• In an embodiment, when the velocity valve 400 is in the neutral position, i.e., when no longitudinal force is applied in an uphole direction to a valve head 424 of the valve stem 402 or a longitudinal force less than a force applied to sleeve 406 by spring 410 is applied in an uphole direction to valve head 424, the velocity valve 400 is configured to be open, i.e., the valve head 424 is not seated on a valve seat 426, and fluid may flow between annuli 220, 320 via a bypass hole 430, which is in fluid communication with through-hole 420 and runs generally parallel to the through-hole 420.
  • In operation, since the neutral position of the velocity valve 400 is an open position, as the setting tool 100 is lowered into the wellbore, pressure between the annulus 320 and the annulus 220 may be equalized in a manner similar to the setting tool embodiments of FIGS. 2 and 3, via a flow of fluid from annulus 320 to annulus 220. In addition, as is the case with the setting tool embodiment of FIG. 2, when the liner hanger 120 is to be expanded, fluid may be pumped down the mandrels 110, 130, 140, 150, 190 at a pressure sufficient to break the rupture disk 290. When the rupture disk 290 fails, fluid in the mandrel 140 may enter the annulus 220 via valve annulus 300, exert pressure on the piston 200 and force the piston 200 downhole.
  • In an embodiment, as the annulus 220 is pressurized, fluid from the annulus 220 may initially flow past the valve head 424, into through-hole 420, through bypass hole 430 and into annulus 320. However, in contrast to the setting tool embodiments of FIGS. 2 and 3 that comprise vent hole 310, when a pressure drop from annulus 220 to annulus 320 increases such that a force exerted on valve head 424 by the fluid in annulus 220 is greater than a sum of a force applied to sleeve 406 by spring 410 and a force applied to an uphole-side end of valve stem 402 and retaining ring 418 by fluid in annulus 320, the valve stem 402 is forced in a direction of annulus 320 until valve head 424 lands on the valve seat 426, and the flow of fluid from annulus 220 to annulus 320 is interrupted. Furthermore, since the velocity valve 400 may be closed during and after expansion of the liner hanger 120, the present embodiment of the setting tool 100 may be used to pressure-test the liner.
  • FIG. 7 is a schematic cross-sectional view of a further embodiment of the setting tool 100. The embodiment of the setting tool 100 of FIG. 7 differs from the embodiment illustrated in FIG. 2 in that the vent hole 310 is replaced by a spring-loaded check valve 440, which is situated in the coupling 170, in a path of fluid communication between annulus 220 and annulus 320. In addition, a second spring-loaded check valve 470 is situated in the coupling 170, in a path of fluid communication between the annulus 220 and the interior of the mandrel 140. The spring-loaded check valve 440 may be oriented such that the valve 440 opens in response to a positive pressure differential from the annulus 320 to the annulus 220 and remains closed in response to a positive pressure differential from the annulus 220 and the annulus 320. In addition, the spring-loaded check valve 470 may be oriented such that it opens in response to a positive pressure differential from the annulus 220 to the interior of the mandrel 140 and remains closed in response to a positive pressure differential from the interior of the mandrel 140 to the annulus 220.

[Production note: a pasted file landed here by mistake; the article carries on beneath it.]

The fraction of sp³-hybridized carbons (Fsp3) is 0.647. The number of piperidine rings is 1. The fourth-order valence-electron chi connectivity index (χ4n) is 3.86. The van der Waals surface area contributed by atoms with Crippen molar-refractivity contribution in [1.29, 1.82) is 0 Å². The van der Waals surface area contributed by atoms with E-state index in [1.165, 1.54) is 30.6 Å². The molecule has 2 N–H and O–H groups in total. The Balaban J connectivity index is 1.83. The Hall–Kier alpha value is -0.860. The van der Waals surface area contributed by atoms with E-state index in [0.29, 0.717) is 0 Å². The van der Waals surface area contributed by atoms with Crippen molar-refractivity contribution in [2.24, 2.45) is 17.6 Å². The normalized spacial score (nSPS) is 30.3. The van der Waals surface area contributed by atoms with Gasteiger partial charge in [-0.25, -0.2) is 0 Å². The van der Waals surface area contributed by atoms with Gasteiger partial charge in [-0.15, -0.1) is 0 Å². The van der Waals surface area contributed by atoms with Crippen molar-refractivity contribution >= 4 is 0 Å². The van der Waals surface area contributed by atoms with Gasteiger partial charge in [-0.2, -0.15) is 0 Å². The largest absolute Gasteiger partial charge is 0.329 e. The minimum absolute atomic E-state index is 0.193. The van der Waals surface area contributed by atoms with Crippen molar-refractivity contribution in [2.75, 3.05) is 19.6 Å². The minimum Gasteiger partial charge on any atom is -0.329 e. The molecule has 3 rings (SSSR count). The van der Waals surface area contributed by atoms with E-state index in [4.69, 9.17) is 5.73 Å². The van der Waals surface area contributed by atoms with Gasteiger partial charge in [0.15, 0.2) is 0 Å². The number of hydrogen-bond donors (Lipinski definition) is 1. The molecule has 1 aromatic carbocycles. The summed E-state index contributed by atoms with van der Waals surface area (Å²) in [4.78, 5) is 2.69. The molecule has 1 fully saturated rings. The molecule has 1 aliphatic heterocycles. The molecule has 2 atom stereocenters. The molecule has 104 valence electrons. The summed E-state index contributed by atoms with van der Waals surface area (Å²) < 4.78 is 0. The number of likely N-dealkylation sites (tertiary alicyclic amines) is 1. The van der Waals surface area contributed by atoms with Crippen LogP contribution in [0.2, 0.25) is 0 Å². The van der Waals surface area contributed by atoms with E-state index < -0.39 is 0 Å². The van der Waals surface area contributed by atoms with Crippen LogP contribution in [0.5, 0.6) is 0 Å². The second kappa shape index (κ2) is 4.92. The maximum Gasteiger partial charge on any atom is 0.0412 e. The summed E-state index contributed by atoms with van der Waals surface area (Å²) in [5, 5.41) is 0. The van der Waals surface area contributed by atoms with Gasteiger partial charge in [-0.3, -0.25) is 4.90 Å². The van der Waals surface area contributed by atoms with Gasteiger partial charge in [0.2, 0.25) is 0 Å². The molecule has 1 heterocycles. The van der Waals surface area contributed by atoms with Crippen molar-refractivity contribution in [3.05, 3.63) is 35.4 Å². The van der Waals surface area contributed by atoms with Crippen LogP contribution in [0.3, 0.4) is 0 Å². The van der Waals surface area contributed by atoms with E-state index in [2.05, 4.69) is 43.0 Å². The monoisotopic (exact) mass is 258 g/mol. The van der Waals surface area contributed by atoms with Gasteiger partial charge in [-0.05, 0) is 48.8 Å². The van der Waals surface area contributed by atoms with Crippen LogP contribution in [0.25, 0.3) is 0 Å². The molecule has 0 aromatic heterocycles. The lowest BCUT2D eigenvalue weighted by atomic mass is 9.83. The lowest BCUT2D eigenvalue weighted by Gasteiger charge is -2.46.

• In an embodiment, the spring-loaded check valve 440, of which a detail is shown in FIG. 8, may comprise a valve stem 442, which is supported in a longitudinal through-hole 480 in coupling 170 by a hollow, cylindrical dog 444 and a sleeve 446. The coupling 170 may include a bypass hole 490, which is in fluid communication with the through-hole 480 and runs generally parallel to the through-hole 480. The dog 444 includes a through-bore 448, in which a portion of the valve stem 442 is situated, as well as a circular seat 450, in which a retaining ring 452 rigidly fixed to the valve stem 442 is seated.
  • In an embodiment, a spring 454 is biased between a downhole end face 456 of the dog 444 and a flange 458, which constitutes a downhole end of the sleeve 446 and rests against a shoulder 460 formed in the coupling 170. In addition, the spring-loaded check valve 440 is configured such that in a neutral state of the valve 440, i.e., when no longitudinal forces are acting on an uphole-side end of the valve stem 442, the retaining ring 452 and the dog 444 and on an uphole-side end face of a valve head 462 of the valve stem 442 via bypass hole 490, or a sum of longitudinal forces acting on the uphole-side end of the valve stem 442, the retaining ring 452 and the dog 444 and on the uphole-side end face of valve head 462 via bypass hole 490 is less than a sum of a force exerted by spring 454 on dog 444 and a force exerted on a downhole-side end face of valve head 462 by a fluid in annulus 220, the spring-loaded check valve 440 is in a closed state, i.e., the force exerted by the spring 454 pushes the dog 444, the retaining ring 452 and the valve stem 442 uphole, and the force exerted by the fluid in annulus 220 on valve head 462 pushes the valve stem 442 uphole, until the valve head 462 rests against a valve seat 464 situated at a downhole end of the through-hole 480.
  • In an embodiment, the second spring-loaded check valve 470 may be substantially identical to spring-loaded check valve 440 and may be configured to be closed in a neutral state of the valve 470.